The topic of fresh or frozen embryo transfers often comes up as it is a popular belief that fresh embryo transfers are preferential to frozen embryo transfers. By no means am I speaking from a clinical perspective, but I find it a very interesting topic to discuss so thought I could give some general information about what’s going on in the world of fertility to investigate this at the moment.

 

In the UK, there is currently the E-Freeze study taking place across 12 hospitals that is looking into this very discussion point. The aim of this study is to determine if a policy of freezing embryos, followed by thawed embryo transfer, results in a higher healthy baby rate when compared with the current policy of transferring fresh embryos. Factors being looked at include ovarian hyperstimulation syndrome (OHSS), miscarriage rate, gestational diabetes and multiple pregnancies to name a few. The study started back in March 2015 and is due to finish in February next year. The study is also looking at emotional and economic factors in relation to the couples involved, to try and understand the different emotions that patients face undergoing a fresh or frozen transfer along with the difference to any costs incurred.

So what are the benefits of a frozen transfer? Well firstly the pregnancy rates are high which is of course good, there is also less risk of OHSS and low multiple birth rates. It also enables, if necessary, more investigations to take place but with no increase to a patient’s overall waiting time. Patients who have undergone frozen embryo transfer have also reported feeling reduced stress / anxiety and it allows hormone levels a chance to go back to normal and gives patients time to recover from egg collection. By utilising a frozen protocol, it also gives consultants and patients more flexibility, for example allowing a patient to work around their schedule. There are even some clinics who are now choosing to solely utilise frozen transfers due to these facts.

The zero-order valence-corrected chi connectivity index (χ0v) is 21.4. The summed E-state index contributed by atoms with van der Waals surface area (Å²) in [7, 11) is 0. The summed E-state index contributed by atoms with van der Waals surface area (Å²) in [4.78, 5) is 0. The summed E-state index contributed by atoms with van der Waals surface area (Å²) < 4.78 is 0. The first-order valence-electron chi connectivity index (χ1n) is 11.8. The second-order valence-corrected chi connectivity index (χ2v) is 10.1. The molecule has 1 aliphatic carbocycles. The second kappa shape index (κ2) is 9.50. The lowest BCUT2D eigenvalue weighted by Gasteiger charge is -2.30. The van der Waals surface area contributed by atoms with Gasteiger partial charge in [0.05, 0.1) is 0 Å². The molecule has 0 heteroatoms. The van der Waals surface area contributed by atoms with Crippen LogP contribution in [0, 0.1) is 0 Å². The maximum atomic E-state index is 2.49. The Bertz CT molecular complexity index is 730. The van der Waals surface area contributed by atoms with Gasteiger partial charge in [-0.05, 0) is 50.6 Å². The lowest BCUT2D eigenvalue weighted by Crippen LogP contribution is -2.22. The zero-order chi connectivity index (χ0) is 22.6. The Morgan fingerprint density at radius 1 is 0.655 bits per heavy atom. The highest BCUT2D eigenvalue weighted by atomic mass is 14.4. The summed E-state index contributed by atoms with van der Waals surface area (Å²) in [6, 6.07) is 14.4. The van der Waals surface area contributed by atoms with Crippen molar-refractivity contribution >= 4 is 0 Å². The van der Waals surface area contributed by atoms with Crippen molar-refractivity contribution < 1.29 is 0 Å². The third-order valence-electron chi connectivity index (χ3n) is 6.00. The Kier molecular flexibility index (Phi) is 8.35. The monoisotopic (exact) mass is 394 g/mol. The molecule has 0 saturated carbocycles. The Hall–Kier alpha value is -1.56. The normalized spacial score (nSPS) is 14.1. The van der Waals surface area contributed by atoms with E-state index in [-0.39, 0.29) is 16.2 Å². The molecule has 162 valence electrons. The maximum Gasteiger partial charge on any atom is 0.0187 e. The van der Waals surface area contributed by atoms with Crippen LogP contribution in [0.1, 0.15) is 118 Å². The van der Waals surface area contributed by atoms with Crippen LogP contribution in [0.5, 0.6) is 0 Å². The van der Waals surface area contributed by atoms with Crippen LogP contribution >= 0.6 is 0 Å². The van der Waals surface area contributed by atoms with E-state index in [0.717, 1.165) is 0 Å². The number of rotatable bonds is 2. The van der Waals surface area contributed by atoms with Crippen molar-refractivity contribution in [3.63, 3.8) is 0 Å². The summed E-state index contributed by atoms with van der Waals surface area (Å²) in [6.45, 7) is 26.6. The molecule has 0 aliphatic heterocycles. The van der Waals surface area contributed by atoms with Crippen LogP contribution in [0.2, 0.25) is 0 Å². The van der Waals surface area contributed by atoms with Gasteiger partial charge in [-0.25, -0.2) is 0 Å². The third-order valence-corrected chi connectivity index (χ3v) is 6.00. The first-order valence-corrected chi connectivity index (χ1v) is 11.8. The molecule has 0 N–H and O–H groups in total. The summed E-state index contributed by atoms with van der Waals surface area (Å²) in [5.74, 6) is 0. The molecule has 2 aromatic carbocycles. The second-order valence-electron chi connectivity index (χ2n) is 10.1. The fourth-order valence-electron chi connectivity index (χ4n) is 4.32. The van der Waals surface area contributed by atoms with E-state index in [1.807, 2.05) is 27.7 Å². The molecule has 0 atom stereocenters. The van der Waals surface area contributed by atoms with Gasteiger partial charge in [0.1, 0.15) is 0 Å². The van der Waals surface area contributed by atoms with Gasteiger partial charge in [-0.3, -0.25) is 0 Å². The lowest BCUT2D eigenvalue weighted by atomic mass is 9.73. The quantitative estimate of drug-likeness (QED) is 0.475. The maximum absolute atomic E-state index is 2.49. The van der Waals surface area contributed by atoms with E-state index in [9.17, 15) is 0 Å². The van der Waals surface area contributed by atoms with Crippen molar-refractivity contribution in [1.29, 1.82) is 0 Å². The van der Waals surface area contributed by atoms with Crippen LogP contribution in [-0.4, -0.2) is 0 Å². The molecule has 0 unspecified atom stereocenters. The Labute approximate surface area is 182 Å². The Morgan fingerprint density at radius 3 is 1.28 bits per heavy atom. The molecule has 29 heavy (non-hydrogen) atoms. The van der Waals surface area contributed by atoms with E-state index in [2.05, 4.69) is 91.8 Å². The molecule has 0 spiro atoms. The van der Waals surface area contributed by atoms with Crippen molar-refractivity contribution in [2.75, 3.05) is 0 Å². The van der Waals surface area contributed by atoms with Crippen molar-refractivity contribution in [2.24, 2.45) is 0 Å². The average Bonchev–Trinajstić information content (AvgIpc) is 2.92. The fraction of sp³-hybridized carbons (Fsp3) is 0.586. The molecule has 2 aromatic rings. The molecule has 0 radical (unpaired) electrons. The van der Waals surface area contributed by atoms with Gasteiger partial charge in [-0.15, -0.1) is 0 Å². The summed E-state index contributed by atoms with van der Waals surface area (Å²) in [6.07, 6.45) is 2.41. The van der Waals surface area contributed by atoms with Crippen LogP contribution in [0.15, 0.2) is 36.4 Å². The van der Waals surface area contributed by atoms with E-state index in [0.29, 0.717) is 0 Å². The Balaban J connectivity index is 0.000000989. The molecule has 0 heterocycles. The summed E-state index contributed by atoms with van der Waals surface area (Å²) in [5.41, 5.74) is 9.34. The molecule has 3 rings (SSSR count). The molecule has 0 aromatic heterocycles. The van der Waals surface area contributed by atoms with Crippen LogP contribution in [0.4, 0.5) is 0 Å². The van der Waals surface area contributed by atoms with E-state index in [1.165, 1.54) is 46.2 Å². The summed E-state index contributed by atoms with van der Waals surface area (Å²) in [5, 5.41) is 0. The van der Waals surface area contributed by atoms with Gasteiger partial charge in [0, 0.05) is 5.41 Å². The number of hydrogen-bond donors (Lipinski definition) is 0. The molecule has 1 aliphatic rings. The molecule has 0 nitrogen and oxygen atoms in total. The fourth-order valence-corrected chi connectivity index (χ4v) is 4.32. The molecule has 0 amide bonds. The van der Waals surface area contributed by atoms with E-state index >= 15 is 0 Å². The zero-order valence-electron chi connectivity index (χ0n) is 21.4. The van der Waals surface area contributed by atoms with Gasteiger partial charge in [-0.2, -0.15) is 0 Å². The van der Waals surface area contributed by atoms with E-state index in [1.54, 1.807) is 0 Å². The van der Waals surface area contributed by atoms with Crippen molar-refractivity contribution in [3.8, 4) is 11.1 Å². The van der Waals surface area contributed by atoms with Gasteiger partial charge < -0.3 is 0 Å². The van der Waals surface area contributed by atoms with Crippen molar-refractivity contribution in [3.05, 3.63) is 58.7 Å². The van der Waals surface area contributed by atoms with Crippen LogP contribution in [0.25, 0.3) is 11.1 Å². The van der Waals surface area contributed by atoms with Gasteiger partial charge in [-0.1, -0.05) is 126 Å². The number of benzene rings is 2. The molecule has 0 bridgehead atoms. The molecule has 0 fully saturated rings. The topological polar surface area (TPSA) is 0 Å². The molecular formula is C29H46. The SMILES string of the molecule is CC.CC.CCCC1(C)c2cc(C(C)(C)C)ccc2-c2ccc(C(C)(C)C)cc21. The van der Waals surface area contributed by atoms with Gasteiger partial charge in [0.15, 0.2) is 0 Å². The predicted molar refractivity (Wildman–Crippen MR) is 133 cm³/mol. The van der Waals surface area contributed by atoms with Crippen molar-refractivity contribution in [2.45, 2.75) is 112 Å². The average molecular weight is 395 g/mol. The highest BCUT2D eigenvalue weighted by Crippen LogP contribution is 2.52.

Are there any reasons not to do a frozen transfer? Well the studies that have been completed so far have been done abroad so they haven’t necessarily been working to the standard regulations we work to within in the UK (HFEA) so we do really need to wait for the E-Freeze study to be published. In rare cases, the embryos may not survive the thawing process leaving patients with less or no embryos to transfer (freeing techniques have vastly improved in recent years though and a lot higher percentage of embryos are now surviving the process).

Something to watch out for in the near future for sure!

Holly Scott, Patient and Clinic Liaison Manager

 

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